Critics have accused the government of using the refugee issue to score electoral points over its opponents.

“Of course we are in the election period now, the season has started," adds Apollo.

"There have been counter-accusations that even some of the refugees there are being given voting cards to vote for the Jubilee government [of President Uhuru Kenyatta] and the timing of the closure could be rhetoric considering it goes against our constitution and our international obligations. So it could very well be that it’s being done for political purposes.”

Political analyst Tom Mboya, though, disagrees.

High prices top voter concerns

“To be honest I haven’t heard much discussion around the closure of Dadaab and Kakuma camp as an election issue," he told RFI by phone from Nairobi.

"I would hesitate to say that it has become an election issue, certainly it is an emotive one. But suffice to say that there are a number of other issues that are shaping up as campaign issues here at the moment and the closure of Dadaab so far is not one of them.”

Mboya argues that soaring food prices and concerns over corruption are the main issues topping voter concerns ahead of August's general elections.

"The government recently had to intervene in rather strange circumstances to bring down the cost of maize, which is of course our staple food here in Kenya."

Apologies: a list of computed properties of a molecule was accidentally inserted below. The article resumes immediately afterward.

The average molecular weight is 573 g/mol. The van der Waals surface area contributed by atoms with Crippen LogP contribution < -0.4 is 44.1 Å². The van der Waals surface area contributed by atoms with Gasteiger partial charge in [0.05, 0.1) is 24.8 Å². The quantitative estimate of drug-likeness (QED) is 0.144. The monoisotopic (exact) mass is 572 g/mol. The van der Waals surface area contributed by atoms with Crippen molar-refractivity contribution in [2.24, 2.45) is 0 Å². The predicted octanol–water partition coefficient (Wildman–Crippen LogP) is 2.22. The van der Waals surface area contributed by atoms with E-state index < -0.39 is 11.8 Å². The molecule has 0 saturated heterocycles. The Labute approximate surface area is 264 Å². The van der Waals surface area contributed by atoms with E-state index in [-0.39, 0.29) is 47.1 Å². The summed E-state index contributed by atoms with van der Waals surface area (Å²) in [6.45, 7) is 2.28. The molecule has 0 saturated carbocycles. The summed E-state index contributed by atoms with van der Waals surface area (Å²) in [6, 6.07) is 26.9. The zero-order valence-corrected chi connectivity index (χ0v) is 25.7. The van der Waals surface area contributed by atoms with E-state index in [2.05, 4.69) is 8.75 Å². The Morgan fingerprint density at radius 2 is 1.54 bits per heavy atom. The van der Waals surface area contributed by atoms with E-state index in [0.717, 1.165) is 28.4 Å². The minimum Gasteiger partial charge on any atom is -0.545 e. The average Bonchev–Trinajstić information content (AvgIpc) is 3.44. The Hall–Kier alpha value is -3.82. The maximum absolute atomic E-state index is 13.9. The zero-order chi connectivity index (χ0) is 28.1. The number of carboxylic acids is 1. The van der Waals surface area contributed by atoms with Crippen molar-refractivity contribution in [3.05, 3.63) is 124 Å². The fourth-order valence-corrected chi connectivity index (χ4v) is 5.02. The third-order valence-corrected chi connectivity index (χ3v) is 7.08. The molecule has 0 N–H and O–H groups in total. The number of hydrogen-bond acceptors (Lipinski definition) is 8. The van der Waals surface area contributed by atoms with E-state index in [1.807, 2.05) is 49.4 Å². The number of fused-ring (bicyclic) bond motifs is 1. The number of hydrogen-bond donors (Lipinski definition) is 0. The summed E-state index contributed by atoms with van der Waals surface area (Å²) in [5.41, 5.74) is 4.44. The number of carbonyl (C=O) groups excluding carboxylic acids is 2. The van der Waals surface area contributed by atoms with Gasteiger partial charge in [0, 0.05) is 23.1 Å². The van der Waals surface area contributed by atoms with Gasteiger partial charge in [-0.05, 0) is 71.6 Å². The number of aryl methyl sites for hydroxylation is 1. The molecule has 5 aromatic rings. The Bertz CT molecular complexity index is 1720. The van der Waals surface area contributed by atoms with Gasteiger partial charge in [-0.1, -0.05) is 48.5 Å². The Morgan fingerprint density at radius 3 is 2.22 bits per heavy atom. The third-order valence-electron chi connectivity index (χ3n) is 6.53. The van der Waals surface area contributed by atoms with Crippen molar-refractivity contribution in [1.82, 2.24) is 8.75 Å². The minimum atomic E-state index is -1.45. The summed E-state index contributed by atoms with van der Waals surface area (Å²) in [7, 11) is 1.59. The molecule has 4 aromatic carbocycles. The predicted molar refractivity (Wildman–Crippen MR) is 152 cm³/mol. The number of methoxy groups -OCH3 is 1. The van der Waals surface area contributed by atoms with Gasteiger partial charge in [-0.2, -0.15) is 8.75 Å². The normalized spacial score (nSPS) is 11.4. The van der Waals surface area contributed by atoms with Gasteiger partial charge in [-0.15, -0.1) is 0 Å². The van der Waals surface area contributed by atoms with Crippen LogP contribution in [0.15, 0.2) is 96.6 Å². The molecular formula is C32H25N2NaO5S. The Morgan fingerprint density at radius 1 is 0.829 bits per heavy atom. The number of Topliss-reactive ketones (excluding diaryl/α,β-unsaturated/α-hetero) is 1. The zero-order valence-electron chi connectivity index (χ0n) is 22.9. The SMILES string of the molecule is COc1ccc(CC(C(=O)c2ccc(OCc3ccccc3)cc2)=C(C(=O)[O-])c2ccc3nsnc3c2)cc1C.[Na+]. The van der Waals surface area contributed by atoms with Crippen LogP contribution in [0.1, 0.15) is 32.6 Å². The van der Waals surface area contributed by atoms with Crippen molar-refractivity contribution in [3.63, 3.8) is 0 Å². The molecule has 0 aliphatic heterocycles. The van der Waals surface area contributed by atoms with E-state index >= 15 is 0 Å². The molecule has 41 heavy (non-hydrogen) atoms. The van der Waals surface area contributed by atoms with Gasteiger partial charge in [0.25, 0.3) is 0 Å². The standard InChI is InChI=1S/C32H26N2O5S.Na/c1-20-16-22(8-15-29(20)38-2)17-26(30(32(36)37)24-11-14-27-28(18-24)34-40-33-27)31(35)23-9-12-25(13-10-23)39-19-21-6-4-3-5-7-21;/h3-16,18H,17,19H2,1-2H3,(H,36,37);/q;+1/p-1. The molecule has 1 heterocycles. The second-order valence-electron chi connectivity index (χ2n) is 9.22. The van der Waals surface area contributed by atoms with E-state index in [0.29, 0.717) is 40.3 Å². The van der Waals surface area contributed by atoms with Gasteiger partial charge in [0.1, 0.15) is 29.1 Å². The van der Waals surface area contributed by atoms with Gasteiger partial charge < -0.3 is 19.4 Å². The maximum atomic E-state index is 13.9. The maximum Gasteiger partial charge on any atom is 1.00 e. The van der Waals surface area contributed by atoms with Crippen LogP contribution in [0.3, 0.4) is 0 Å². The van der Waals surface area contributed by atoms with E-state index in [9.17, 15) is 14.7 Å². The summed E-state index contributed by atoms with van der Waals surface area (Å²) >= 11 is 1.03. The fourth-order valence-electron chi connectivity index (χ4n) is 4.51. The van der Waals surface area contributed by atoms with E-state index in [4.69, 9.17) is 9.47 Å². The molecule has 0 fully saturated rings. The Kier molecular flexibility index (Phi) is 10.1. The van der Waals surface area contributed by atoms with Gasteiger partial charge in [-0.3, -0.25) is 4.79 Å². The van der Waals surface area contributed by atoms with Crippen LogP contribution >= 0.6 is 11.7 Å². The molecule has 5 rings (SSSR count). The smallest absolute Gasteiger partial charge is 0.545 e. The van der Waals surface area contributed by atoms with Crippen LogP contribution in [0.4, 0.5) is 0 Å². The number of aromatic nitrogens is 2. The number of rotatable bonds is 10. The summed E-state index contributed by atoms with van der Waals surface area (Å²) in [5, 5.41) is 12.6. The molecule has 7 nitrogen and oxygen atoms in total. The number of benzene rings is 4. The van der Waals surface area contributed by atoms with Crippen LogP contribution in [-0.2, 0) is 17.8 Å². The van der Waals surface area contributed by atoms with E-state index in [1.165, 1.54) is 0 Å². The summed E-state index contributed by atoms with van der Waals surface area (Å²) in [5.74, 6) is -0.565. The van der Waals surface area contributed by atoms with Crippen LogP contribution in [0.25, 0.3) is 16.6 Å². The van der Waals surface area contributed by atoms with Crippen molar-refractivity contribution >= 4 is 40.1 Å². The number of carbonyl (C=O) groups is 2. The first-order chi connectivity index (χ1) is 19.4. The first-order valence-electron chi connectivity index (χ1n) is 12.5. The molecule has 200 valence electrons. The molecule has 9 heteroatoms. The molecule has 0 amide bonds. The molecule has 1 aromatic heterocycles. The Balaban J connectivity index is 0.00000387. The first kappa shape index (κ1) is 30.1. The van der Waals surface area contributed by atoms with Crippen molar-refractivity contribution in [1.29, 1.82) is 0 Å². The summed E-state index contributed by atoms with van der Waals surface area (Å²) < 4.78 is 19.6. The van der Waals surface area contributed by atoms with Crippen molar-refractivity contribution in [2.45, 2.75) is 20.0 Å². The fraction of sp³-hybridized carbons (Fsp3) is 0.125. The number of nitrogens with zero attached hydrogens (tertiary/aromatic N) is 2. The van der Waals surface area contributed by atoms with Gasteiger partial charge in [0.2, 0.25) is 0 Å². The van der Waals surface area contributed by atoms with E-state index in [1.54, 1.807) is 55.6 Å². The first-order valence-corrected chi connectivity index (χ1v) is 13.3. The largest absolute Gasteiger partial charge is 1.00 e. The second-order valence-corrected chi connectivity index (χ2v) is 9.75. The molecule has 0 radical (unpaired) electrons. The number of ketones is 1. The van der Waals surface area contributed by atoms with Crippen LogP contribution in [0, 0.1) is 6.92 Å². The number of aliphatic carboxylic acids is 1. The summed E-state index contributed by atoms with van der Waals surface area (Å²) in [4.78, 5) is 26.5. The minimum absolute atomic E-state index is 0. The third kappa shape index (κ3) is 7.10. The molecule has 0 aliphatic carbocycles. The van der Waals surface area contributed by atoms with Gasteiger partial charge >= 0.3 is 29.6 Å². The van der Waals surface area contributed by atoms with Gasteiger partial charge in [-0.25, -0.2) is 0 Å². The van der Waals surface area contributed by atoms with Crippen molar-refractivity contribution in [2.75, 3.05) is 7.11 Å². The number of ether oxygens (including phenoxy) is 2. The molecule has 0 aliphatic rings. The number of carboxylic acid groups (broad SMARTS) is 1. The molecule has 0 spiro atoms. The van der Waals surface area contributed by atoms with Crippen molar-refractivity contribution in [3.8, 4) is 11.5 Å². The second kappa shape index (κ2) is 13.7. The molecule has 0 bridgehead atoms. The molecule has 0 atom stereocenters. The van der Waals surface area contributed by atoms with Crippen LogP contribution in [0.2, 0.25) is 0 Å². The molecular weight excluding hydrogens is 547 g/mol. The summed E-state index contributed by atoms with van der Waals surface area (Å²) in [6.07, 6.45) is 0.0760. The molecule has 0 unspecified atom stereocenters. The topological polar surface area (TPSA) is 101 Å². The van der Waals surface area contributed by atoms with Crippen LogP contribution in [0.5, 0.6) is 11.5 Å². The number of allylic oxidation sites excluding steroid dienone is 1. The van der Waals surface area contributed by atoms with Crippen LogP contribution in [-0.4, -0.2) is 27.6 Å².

Those strange circumstances saw the government of President Uhuru Kenyatta forced to subsidise the price of maize flour, but the intervention has unearthed a scandal of its own, Mboya explains.

"Questions have emerged about where exactly certain shipments of maize had come from and whether in fact there was some insider dealing with regards to the price of maize,” he says.

Status of Dadaab unclear

Kenyatta has blamed his long-term rival Raila Odinga for the higher prices.

He recently told the Financial Times that those who have been in government--which is Odinga’s case-- should’ve dealt with the problem years ago, instead of napping.

On the issue of refugees, Kenyatta is the one staying silent.

Government officials declined to comment before our broadcast on the status of Dadaab, even as experts maintain that the camp's closure would be virtually impossible.

That leaves refugees like Mohamed in limbo for the time being.

"The main problem is when you go back to Somalia it is another problem because, you know, there is a lot of famine and again it is a lot of problems of militia groups because the country is not settled. People when they go back to the country they can’t stay there, most of the people they come back to the camps. They’re in the Dadaab camps some of them.”

Despite the recent election of President Mohamed Abdullahi Mohamed, commonly known as Farmajo, Mohamed says he's still not convinced.

"The new Somali government, they can’t handle the country because the country has already corrupted" he comments. "But if it comes to the worst, and they tell all Somalis to go back to their country, maybe for me I’ll just look for another country to go."

Because there’s no future in Somalia?

"I have no future actually, yeah.”